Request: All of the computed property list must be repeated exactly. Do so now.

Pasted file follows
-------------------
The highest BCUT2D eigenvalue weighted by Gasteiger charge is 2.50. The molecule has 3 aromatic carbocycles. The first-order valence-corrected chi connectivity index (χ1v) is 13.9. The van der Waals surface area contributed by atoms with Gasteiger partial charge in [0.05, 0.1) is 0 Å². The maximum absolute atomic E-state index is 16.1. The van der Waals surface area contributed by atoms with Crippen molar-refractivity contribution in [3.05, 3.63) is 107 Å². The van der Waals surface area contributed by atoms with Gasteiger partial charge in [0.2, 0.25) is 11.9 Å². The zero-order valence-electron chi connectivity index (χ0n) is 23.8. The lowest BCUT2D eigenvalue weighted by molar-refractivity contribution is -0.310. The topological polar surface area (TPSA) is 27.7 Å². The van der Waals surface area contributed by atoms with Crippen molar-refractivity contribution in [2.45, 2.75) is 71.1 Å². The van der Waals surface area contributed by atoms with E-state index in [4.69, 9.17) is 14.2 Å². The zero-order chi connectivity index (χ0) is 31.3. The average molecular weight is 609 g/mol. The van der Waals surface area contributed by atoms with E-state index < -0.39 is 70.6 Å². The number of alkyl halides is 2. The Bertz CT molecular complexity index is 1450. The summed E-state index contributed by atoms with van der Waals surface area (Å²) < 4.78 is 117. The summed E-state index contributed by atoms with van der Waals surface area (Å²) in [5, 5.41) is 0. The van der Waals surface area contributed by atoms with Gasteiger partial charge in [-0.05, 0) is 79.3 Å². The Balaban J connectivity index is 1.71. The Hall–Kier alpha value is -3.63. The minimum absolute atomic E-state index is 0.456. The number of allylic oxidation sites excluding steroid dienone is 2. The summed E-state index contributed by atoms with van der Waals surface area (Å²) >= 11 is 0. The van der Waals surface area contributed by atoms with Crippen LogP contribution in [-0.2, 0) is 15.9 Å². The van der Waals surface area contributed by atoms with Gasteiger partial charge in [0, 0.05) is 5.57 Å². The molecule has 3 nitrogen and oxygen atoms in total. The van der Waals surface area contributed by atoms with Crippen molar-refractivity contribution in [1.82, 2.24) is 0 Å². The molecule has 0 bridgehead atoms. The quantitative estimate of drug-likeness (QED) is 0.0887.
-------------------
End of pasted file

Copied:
The highest BCUT2D eigenvalue weighted by Gasteiger charge is 2.50. The molecule has 3 aromatic carbocycles. The first-order valence-corrected chi connectivity index (χ1v) is 13.9. The van der Waals surface area contributed by atoms with Gasteiger partial charge in [0.05, 0.1) is 0 Å². The maximum absolute atomic E-state index is 16.1. The van der Waals surface area contributed by atoms with Crippen molar-refractivity contribution in [3.05, 3.63) is 107 Å². The van der Waals surface area contributed by atoms with Gasteiger partial charge in [0.2, 0.25) is 11.9 Å². The zero-order valence-electron chi connectivity index (χ0n) is 23.8. The lowest BCUT2D eigenvalue weighted by molar-refractivity contribution is -0.310. The topological polar surface area (TPSA) is 27.7 Å². The van der Waals surface area contributed by atoms with Crippen molar-refractivity contribution in [2.45, 2.75) is 71.1 Å². The van der Waals surface area contributed by atoms with E-state index in [4.69, 9.17) is 14.2 Å². The zero-order chi connectivity index (χ0) is 31.3. The average molecular weight is 609 g/mol. The van der Waals surface area contributed by atoms with E-state index < -0.39 is 70.6 Å². The number of alkyl halides is 2. The Bertz CT molecular complexity index is 1450. The summed E-state index contributed by atoms with van der Waals surface area (Å²) < 4.78 is 117. The summed E-state index contributed by atoms with van der Waals surface area (Å²) in [5, 5.41) is 0. The van der Waals surface area contributed by atoms with Gasteiger partial charge in [-0.05, 0) is 79.3 Å². The Balaban J connectivity index is 1.71. The Hall–Kier alpha value is -3.63. The minimum absolute atomic E-state index is 0.456. The number of allylic oxidation sites excluding steroid dienone is 2. The summed E-state index contributed by atoms with van der Waals surface area (Å²) >= 11 is 0. The van der Waals surface area contributed by atoms with Crippen LogP contribution in [-0.2, 0) is 15.9 Å². The van der Waals surface area contributed by atoms with Gasteiger partial charge in [0, 0.05) is 5.57 Å². The molecule has 3 nitrogen and oxygen atoms in total. The van der Waals surface area contributed by atoms with Crippen molar-refractivity contribution in [1.82, 2.24) is 0 Å². The molecule has 0 bridgehead atoms. The quantitative estimate of drug-likeness (QED) is 0.0887.